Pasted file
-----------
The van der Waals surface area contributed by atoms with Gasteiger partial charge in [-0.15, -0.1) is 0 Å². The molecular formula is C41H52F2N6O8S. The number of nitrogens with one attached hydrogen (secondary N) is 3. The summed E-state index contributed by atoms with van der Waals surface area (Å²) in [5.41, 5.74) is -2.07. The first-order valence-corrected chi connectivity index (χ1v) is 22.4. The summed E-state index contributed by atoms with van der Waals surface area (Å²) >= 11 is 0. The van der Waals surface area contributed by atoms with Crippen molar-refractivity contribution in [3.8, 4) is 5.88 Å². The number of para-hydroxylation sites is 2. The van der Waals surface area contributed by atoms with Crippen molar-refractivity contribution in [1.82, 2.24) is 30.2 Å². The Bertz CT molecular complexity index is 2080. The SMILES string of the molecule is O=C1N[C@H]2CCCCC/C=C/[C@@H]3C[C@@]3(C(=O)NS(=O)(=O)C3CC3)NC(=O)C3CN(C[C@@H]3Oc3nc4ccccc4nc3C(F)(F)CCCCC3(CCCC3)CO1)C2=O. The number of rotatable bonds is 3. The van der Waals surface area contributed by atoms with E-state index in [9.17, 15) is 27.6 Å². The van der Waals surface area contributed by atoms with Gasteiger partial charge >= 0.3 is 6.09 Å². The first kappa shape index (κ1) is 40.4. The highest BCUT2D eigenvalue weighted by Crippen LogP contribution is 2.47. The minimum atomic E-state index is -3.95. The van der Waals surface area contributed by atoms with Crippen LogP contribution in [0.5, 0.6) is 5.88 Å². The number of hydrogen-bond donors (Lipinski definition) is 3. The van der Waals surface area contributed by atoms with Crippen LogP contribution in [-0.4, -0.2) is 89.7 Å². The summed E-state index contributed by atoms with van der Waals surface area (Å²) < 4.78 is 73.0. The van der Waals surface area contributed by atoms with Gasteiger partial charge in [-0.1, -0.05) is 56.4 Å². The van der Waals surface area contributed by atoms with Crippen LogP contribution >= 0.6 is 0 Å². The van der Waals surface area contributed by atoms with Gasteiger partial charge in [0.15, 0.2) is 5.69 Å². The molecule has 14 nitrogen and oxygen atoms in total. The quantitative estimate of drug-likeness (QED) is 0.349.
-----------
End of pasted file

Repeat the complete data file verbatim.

The van der Waals surface area contributed by atoms with Gasteiger partial charge in [-0.15, -0.1) is 0 Å². The molecular formula is C41H52F2N6O8S. The number of nitrogens with one attached hydrogen (secondary N) is 3. The summed E-state index contributed by atoms with van der Waals surface area (Å²) in [5.41, 5.74) is -2.07. The first-order valence-corrected chi connectivity index (χ1v) is 22.4. The summed E-state index contributed by atoms with van der Waals surface area (Å²) >= 11 is 0. The van der Waals surface area contributed by atoms with Crippen molar-refractivity contribution in [3.8, 4) is 5.88 Å². The number of para-hydroxylation sites is 2. The van der Waals surface area contributed by atoms with Crippen molar-refractivity contribution in [1.82, 2.24) is 30.2 Å². The Bertz CT molecular complexity index is 2080. The SMILES string of the molecule is O=C1N[C@H]2CCCCC/C=C/[C@@H]3C[C@@]3(C(=O)NS(=O)(=O)C3CC3)NC(=O)C3CN(C[C@@H]3Oc3nc4ccccc4nc3C(F)(F)CCCCC3(CCCC3)CO1)C2=O. The number of rotatable bonds is 3. The van der Waals surface area contributed by atoms with E-state index in [9.17, 15) is 27.6 Å². The van der Waals surface area contributed by atoms with Gasteiger partial charge >= 0.3 is 6.09 Å². The first kappa shape index (κ1) is 40.4. The highest BCUT2D eigenvalue weighted by Crippen LogP contribution is 2.47. The minimum atomic E-state index is -3.95. The van der Waals surface area contributed by atoms with Crippen LogP contribution in [0.5, 0.6) is 5.88 Å². The number of hydrogen-bond donors (Lipinski definition) is 3. The van der Waals surface area contributed by atoms with Crippen LogP contribution in [-0.4, -0.2) is 89.7 Å². The summed E-state index contributed by atoms with van der Waals surface area (Å²) < 4.78 is 73.0. The van der Waals surface area contributed by atoms with Gasteiger partial charge in [-0.1, -0.05) is 56.4 Å². The van der Waals surface area contributed by atoms with Crippen LogP contribution >= 0.6 is 0 Å². The van der Waals surface area contributed by atoms with Gasteiger partial charge in [0.15, 0.2) is 5.69 Å². The molecule has 14 nitrogen and oxygen atoms in total. The quantitative estimate of drug-likeness (QED) is 0.349.